Non-verbal Learning Disorder, or NVLD, affects a person’s visual-spatial, social, and motor skills. It is similar to another common disorder: Asperger’s Disorder, or AD, is a high-functioning form of autism that impacts someone’s ability to communicate and socialize. NVLD and AD, while many believe it to be the same thing, are not. While they do share signs and symptoms, there are some key characteristics that make them different. Here are some of the similarities and differences of Nonverbal Learning Disorder and Asperger’s Disorder:
Both NVLD and AD make it difficult for those diagnosed to recognize and understand nonverbal communication cues. This can be seen in how they process spatial distance. It is also seen in their inability to perceive facial expressions, changes in tones of voice, and other gestures.
These disorders make it hard for some to keep meaningful relationships and/or collaborate with others. This is because others may perceive their lack of social skills as rudeness or apathy. People may also believe those with NVLD and AD are odd because of their interests or their social awkwardness, which makes it hard for them to fit into crowds. As a result, people with these disorders may respond to rejection by having emotional outbursts and isolating themselves from others.
People with Nonverbal Learning Disorder and people with Asperger’s Disorder also face difficulty with executive functioning, or planning, skills. This might be because they prefer to stick to a consistent schedule and find change to be stressful. Many prefer consistency because those with NVLD and AD are also diagnosed with social anxiety, which brings along fears of uncertainty and low self-esteem.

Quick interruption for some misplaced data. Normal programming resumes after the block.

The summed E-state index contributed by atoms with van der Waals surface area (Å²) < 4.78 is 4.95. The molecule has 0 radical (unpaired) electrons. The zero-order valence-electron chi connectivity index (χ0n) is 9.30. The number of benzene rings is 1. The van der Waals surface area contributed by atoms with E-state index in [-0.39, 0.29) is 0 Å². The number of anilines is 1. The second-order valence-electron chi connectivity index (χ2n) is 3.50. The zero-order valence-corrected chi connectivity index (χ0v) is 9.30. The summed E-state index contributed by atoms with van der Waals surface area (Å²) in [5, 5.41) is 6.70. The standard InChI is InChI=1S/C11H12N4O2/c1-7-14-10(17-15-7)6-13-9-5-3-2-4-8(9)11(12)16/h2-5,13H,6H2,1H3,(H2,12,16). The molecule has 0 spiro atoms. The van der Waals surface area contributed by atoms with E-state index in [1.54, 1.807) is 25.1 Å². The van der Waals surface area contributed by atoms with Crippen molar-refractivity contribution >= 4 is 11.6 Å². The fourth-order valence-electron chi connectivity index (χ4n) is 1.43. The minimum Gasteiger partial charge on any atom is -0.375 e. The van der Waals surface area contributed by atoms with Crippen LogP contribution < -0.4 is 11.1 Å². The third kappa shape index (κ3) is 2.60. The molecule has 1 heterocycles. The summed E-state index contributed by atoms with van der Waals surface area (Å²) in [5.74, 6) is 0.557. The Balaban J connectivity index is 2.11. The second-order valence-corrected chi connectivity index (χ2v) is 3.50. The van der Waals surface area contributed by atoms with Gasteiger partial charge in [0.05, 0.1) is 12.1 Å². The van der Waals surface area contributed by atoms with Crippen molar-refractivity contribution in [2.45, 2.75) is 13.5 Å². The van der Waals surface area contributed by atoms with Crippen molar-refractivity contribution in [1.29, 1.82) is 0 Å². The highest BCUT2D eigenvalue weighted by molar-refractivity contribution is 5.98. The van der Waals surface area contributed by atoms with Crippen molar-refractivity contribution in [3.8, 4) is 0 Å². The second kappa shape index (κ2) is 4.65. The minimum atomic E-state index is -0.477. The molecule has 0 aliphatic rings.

Those with Nonverbal Learning Disorder and Asperger’s Disorder have extremely strong memory and can memorize information they have heard rather than seen.
The routes to diagnosing NVLD and AD are different. For example, someone can approach diagnosing Nonverbal Learning Disorder by doing a comprehensive neuropsychological evaluation. Alongside this, a NVLD diagnosis also takes into consideration a person’s psychiatric and social/familial past, as these things tend to aggravate symptoms. Meanwhile, an AD diagnosis is based more on details from a person’s history, school reports, and observations. However, a neuropsychological evaluation is beneficial for an AD diagnosis as well.
How those with the two disorders process emotions varies. Those with NVLD feel a normal range of emotions, but they cannot express them as well as others and cannot perceive them in others when shown non-verbally. People with AD have a contrasting emotional range; this is because they do not know when or how to appropriately express their emotions.
People with NVLD and AD showcase contrasting academic strengths. Children with Nonverbal Learning Disorder typically go on to do very well with more vocabulary-based lessons, such as reading and writing, while those with Asperger’s advance in more analytical subjects like math and science.
Nonverbal Learning Disorder and Asperger’s Disorder are not categorized in the same disorder criteria. This is because NVLD is a learning disability, while AD is a developmental disorder.
Despite this, studies show that many people, around eighty percent, who are diagnosed with either of these disorders also have the other. Because of this, people can approach treatments in the same way. Some treatments include therapies such as applied behavior analysis (ABA), cognitive behavioral therapy (CBT), and occupational therapy (OT), executive functioning coaching, and social skills training.
Recognizing the differences between these disorders will help you provide your child with the type of testing and treatment best to help them grow in their personal, familial, and social environments.
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